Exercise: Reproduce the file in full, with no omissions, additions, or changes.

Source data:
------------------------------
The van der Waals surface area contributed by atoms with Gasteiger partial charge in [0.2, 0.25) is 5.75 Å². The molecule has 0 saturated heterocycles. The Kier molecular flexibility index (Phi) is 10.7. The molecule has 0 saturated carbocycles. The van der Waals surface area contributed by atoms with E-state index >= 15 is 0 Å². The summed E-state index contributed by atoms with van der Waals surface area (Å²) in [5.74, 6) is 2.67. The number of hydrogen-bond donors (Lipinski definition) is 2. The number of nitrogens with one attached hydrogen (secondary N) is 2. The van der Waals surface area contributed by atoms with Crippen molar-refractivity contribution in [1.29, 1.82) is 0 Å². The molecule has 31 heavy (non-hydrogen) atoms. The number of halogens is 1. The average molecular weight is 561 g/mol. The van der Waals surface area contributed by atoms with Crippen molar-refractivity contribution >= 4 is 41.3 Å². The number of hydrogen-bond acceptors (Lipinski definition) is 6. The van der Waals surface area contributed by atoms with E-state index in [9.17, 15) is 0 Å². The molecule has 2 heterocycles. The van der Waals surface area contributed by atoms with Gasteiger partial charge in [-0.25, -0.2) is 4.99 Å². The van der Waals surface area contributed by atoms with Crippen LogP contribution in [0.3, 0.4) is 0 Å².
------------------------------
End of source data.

The van der Waals surface area contributed by atoms with Gasteiger partial charge in [0.2, 0.25) is 5.75 Å². The molecule has 0 saturated heterocycles. The Kier molecular flexibility index (Phi) is 10.7. The molecule has 0 saturated carbocycles. The van der Waals surface area contributed by atoms with E-state index >= 15 is 0 Å². The summed E-state index contributed by atoms with van der Waals surface area (Å²) in [5.74, 6) is 2.67. The number of hydrogen-bond donors (Lipinski definition) is 2. The number of nitrogens with one attached hydrogen (secondary N) is 2. The van der Waals surface area contributed by atoms with Crippen molar-refractivity contribution in [1.29, 1.82) is 0 Å². The molecule has 31 heavy (non-hydrogen) atoms. The number of halogens is 1. The average molecular weight is 561 g/mol. The van der Waals surface area contributed by atoms with Crippen molar-refractivity contribution >= 4 is 41.3 Å². The number of hydrogen-bond acceptors (Lipinski definition) is 6. The van der Waals surface area contributed by atoms with E-state index in [9.17, 15) is 0 Å². The molecule has 2 heterocycles. The van der Waals surface area contributed by atoms with Gasteiger partial charge in [-0.25, -0.2) is 4.99 Å². The van der Waals surface area contributed by atoms with Crippen LogP contribution in [0.3, 0.4) is 0 Å².